I like to make things.

Cotton + Steel Frock Rayon Oakridge Blouse

Cotton + Steel Frock Rayon Oakridge Blouse

Cotton + Steel Frock Rayon Oakridge Blouse

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I am so happy to be today's stop on the blog tour for Cotton + Steel's new rayon collection, Frock. The talented team of women behind C+S have already tempted us time and time again with their incredible quilt weights, lawns, double gauzes and home decor fabrics; now, praise hallelujah, they are venturing even further into apparel. Frock ships mid-February, and it'll feature eight different prints on the most dreamy-drapey rayon substrate.

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After much anguish I chose the Gemstone print in pink, designed by Sarah Watts. Then the stars aligned and maybe some black holes collided and Sewaholic released the Oakridge blouse pattern. It was the perfect project for some pretty rayon [Jaime and I must have been bouncing around in the same thought bubble] so it was an easy project choice.

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it was really raining, that's not just some kind of prop
First, let's talk about the fabric. It's luscious. This is, sadly, not the first or even second time I've used the word luscious to describe fabric on this blog, which could be yet another sign that I have a problem. But this fabric really is luscious. It has such a soft, almost-peach-skin-like texture, and it's flowy and fluid without being clingy. It's very comfortable but it looks really luxe. [Keep in mind that it's 45" wide, so take that into account when shopping for a project.]

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Now, the very first thing I do when I get this beautiful stuff into my hot mitts is to throw it in the washer on gentle and the dryer on whatever. This is how I've always washed rayon, not for any particular reason except that it works nicely with my strict laissez-faire approach to laundry. Lo and behold, C+S actually recommends that you dry clean. So, my anecdotal experience says that I didn't notice any adverse effects from the washer, but the official word is to dry clean [although I bet hand washing would be ok].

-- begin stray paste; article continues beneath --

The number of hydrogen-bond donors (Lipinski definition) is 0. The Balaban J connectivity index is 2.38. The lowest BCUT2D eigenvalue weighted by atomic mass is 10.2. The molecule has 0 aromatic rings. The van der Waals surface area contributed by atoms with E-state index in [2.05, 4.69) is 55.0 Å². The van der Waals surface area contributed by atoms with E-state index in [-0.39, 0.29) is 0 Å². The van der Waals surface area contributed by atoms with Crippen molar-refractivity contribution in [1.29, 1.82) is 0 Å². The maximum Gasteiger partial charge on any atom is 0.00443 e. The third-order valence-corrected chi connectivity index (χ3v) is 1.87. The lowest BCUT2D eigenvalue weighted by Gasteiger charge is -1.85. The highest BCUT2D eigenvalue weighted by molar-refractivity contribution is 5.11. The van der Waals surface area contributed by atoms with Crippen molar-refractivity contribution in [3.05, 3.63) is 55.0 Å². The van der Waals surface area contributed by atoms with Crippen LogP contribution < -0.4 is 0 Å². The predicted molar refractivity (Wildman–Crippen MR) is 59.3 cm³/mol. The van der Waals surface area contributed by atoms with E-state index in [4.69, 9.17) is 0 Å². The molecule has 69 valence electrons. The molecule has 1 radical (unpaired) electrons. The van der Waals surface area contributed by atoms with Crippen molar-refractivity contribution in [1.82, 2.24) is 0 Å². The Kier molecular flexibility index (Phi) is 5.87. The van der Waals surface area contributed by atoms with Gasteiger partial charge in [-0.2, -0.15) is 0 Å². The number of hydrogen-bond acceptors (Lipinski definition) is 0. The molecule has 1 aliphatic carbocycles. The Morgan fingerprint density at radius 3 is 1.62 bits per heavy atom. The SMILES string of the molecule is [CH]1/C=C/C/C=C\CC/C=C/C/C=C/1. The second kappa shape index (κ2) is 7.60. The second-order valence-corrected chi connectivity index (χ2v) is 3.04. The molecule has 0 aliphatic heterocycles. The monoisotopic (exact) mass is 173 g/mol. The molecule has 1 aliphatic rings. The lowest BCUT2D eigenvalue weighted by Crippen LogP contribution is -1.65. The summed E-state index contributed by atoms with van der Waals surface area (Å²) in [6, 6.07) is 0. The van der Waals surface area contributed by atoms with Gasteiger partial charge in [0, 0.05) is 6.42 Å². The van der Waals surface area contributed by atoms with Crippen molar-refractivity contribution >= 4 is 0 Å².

Of interest to note [at least to me] is that because of the molecular structure of rayon, it is much more fragile when wet than dry. It's made of plant cellulose, which absorbs a ton of water, which in turn puts a lot of strain on the fibers' cell structure. So if you do wash it, treat it gently when wet.

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Now let's talk about the pattern. First let me set the stage. It was Friday night, I'd had a long work week at a new job [which I'll tell ya'll about soon] and my sewing room was in a such a state of disorder that I'm sure the producers of Hoarders are on their way to my house as we speak. It's been the recent site of many back-to-back endeavors in which I throw things directly on the floor when I'm done with them, which is my tried and true method for completing a project in a timely manner.